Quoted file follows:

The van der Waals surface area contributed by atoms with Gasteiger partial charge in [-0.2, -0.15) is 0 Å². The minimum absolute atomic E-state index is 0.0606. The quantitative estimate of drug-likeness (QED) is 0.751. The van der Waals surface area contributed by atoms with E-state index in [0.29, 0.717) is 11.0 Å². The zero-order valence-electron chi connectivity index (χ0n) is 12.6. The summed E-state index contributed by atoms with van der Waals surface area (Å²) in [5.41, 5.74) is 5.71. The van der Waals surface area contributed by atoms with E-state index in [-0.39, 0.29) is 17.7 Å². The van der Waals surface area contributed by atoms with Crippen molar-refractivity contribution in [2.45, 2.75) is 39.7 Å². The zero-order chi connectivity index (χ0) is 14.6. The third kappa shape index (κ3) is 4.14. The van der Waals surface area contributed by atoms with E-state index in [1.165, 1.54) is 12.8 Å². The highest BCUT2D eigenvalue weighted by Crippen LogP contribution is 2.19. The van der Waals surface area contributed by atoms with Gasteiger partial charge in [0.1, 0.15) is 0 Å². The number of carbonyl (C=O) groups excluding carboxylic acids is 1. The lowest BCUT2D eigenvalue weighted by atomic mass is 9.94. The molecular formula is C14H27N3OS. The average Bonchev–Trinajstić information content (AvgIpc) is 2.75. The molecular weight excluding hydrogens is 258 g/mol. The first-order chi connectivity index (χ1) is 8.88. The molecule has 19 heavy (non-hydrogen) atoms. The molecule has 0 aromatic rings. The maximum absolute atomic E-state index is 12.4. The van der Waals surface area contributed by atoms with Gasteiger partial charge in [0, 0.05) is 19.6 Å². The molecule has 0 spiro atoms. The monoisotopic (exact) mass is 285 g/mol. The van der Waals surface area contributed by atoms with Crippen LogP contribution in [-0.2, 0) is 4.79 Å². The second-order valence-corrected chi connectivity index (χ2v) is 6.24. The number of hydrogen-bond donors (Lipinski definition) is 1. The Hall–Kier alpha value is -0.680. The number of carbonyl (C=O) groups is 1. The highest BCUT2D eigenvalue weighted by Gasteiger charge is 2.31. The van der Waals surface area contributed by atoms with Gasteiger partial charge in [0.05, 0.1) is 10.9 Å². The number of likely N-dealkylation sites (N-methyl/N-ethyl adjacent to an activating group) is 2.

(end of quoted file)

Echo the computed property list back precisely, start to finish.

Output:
The van der Waals surface area contributed by atoms with Gasteiger partial charge in [-0.2, -0.15) is 0 Å². The minimum absolute atomic E-state index is 0.0606. The quantitative estimate of drug-likeness (QED) is 0.751. The van der Waals surface area contributed by atoms with E-state index in [0.29, 0.717) is 11.0 Å². The zero-order valence-electron chi connectivity index (χ0n) is 12.6. The summed E-state index contributed by atoms with van der Waals surface area (Å²) in [5.41, 5.74) is 5.71. The van der Waals surface area contributed by atoms with E-state index in [-0.39, 0.29) is 17.7 Å². The van der Waals surface area contributed by atoms with Crippen molar-refractivity contribution in [2.45, 2.75) is 39.7 Å². The zero-order chi connectivity index (χ0) is 14.6. The third kappa shape index (κ3) is 4.14. The van der Waals surface area contributed by atoms with E-state index in [1.165, 1.54) is 12.8 Å². The highest BCUT2D eigenvalue weighted by Crippen LogP contribution is 2.19. The van der Waals surface area contributed by atoms with Gasteiger partial charge in [0.1, 0.15) is 0 Å². The number of carbonyl (C=O) groups excluding carboxylic acids is 1. The lowest BCUT2D eigenvalue weighted by atomic mass is 9.94. The molecular formula is C14H27N3OS. The average Bonchev–Trinajstić information content (AvgIpc) is 2.75. The molecular weight excluding hydrogens is 258 g/mol. The first-order chi connectivity index (χ1) is 8.88. The molecule has 19 heavy (non-hydrogen) atoms. The molecule has 0 aromatic rings. The maximum absolute atomic E-state index is 12.4. The van der Waals surface area contributed by atoms with Gasteiger partial charge in [0, 0.05) is 19.6 Å². The molecule has 0 spiro atoms. The monoisotopic (exact) mass is 285 g/mol. The van der Waals surface area contributed by atoms with Crippen LogP contribution in [-0.2, 0) is 4.79 Å². The second-order valence-corrected chi connectivity index (χ2v) is 6.24. The number of hydrogen-bond donors (Lipinski definition) is 1. The Hall–Kier alpha value is -0.680. The number of carbonyl (C=O) groups is 1. The highest BCUT2D eigenvalue weighted by Gasteiger charge is 2.31. The van der Waals surface area contributed by atoms with Gasteiger partial charge in [0.05, 0.1) is 10.9 Å². The number of likely N-dealkylation sites (N-methyl/N-ethyl adjacent to an activating group) is 2.